Holocaust Remembrance Day in Fairfax County

Holocaust Remembrance Day in Fairfax County

"One of the most important things we do."

The Board of Supervisors thanks Holocaust survivor Michel Margosis for his work to ensure that no one ever forgets the atrocities of the Holocaust.

The Board of Supervisors thanks Holocaust survivor Michel Margosis for his work to ensure that no one ever forgets the atrocities of the Holocaust. Photo contributed

Holocaust survivor Michel Margosis spoke before the Board of Supervisors, Tuesday, April 7, when the Board of Supervisors made a proclamation declaring April 16 as Holocaust Remembrance Day in Fairfax County.

The proclamation serves "to urge all residents to not bear silent witness to injustice and remain always vigilant to the principles of individual freedom and a just society," said Sharon Bulova, board chairman. "It is so important that we not ever forget."

Six million Jewish women, men and children were killed by the Nazis.

"The spark of evil flared into a raging fire that swept over much of Europe, the residual embers of discrimination, bigotry and intolerance have never been extinguished and have been reinvigorated," said Margosis.

Margosis said he joins in mourning the millions of others murdered by the Nazis including gypsies, priests, homosexuals, Jehova Witnesses and political prisoners.

"We must embrace our expanded diversity," said Margosis.

"At some point, there won't be anybody left who actually experienced the horrors of the war at that particular time, but that is part of your legacy to pass that along and to pass that along to younger people so nobody ever forgets," said Supervisor Penelope “Penny” Gross. "What you do makes sure we will always remember and never forget."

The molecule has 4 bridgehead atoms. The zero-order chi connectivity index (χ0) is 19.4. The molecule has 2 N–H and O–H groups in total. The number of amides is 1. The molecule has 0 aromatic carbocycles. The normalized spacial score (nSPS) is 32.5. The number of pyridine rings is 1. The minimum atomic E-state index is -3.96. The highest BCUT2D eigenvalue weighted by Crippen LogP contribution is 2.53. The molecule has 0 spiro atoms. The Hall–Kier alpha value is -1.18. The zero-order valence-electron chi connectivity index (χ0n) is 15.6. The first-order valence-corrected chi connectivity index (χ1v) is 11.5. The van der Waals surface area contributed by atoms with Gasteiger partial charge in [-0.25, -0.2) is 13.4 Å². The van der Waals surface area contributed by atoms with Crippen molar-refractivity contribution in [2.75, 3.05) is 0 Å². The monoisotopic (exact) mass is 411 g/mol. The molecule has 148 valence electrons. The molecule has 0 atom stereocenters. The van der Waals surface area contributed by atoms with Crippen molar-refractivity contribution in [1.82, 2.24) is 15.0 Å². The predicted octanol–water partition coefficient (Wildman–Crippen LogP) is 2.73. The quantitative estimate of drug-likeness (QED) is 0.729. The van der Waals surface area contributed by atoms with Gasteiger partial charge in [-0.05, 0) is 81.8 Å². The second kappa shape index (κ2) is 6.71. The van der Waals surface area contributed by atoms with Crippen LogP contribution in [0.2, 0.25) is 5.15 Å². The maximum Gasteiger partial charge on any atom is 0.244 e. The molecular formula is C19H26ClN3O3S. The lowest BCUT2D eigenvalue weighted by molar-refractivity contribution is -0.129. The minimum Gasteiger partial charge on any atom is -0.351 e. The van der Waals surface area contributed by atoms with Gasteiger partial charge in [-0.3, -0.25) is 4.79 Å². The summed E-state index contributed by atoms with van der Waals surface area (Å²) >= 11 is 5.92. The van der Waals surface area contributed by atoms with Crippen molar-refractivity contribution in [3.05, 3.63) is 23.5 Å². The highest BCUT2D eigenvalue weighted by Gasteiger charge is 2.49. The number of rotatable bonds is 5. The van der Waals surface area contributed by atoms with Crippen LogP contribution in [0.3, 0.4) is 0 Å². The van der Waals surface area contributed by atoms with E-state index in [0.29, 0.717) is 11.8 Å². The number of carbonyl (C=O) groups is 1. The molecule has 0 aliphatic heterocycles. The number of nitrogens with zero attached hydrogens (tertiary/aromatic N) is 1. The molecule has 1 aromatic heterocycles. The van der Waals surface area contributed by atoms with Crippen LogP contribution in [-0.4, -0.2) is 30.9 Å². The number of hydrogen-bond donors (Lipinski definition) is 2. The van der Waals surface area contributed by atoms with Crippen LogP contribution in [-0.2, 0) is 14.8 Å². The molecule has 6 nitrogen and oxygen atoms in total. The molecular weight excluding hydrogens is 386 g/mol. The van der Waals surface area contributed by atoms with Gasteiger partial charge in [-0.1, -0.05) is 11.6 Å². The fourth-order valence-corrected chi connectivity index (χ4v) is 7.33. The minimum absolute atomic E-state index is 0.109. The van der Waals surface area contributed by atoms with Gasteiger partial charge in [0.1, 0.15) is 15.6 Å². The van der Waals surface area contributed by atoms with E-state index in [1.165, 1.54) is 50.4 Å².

Holocaust Kaddish: Never Forget

Jewish Community Center of Northern Virginia 8900 Little River Turnpike, Fairfax

Sunday, April 19, 5-8:30 p.m. www.jcouncil.org/Ho…

MARGOSIS INVITED the Board and entire Fairfax County community to an observance at the Jewish Community Center on Sunday, April 19 from 5 to 8:30 p.m.

"We have a responsibility to those who perished as well as those who survived to educate future generations and rededicate ourselves to the history of the Holocaust and its impact on the world," said Chairman Sharon Bulova.

More than two dozens synagogues, houses of worship and nonprofits, plus Holocaust survivors, youth and interfaith leaders will join the Jewish Community Center of Northern Virginia Sunday, April 19 for the annual observance.

The program includes a reading of names of those murdered in the Holocaust, "Unto Every Person There is a Name," a youth workshop and an adult seminar on "The Psychology of Scapegoating."

"I always try to participate in that observance, it is one of the most powerful things we do," said Supervisor Gross.

"We will consider the intricacies of human nature and social interaction that allow for unspeakable atrocities to be committed by some individuals or groups against others. With hope, we will look at strategies that have succeeded in mobilizing the silent bystander and raising up societies to take a forceful stand against injustice and inhumanity," according to JCC of Northern Virginia.

THE EVENING is scheduled to culminate in a community commemoration with readings, poetry, a community interfaith choir, recitation of the Holocaust Kaddish and the intergenerational candle lighting and pledges of the children and grandchildren.

"Many of us come to the Jewish Community Center to read the names of individuals who lost their lives, who perished, who were murdered during the Holocaust," said Chairman Bulova. "I think it is a very powerful thing that our community does, it is so important, so very important not to ever forget what had happened."